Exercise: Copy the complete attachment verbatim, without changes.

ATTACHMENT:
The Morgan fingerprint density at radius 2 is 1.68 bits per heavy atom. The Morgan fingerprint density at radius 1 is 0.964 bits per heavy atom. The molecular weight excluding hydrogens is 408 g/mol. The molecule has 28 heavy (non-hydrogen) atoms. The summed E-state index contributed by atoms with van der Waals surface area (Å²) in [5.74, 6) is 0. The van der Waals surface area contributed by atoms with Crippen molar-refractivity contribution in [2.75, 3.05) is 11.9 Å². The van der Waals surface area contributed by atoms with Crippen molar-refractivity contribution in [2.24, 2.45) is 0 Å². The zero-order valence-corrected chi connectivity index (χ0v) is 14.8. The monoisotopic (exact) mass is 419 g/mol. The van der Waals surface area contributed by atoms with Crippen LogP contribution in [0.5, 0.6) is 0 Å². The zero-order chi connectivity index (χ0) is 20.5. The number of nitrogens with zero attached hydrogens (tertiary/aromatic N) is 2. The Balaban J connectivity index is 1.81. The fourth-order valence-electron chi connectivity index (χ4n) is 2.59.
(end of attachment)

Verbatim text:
The Morgan fingerprint density at radius 2 is 1.68 bits per heavy atom. The Morgan fingerprint density at radius 1 is 0.964 bits per heavy atom. The molecular weight excluding hydrogens is 408 g/mol. The molecule has 28 heavy (non-hydrogen) atoms. The summed E-state index contributed by atoms with van der Waals surface area (Å²) in [5.74, 6) is 0. The van der Waals surface area contributed by atoms with Crippen molar-refractivity contribution in [2.75, 3.05) is 11.9 Å². The van der Waals surface area contributed by atoms with Crippen molar-refractivity contribution in [2.24, 2.45) is 0 Å². The zero-order valence-corrected chi connectivity index (χ0v) is 14.8. The monoisotopic (exact) mass is 419 g/mol. The van der Waals surface area contributed by atoms with Crippen LogP contribution in [0.5, 0.6) is 0 Å². The zero-order chi connectivity index (χ0) is 20.5. The number of nitrogens with zero attached hydrogens (tertiary/aromatic N) is 2. The Balaban J connectivity index is 1.81. The fourth-order valence-electron chi connectivity index (χ4n) is 2.59.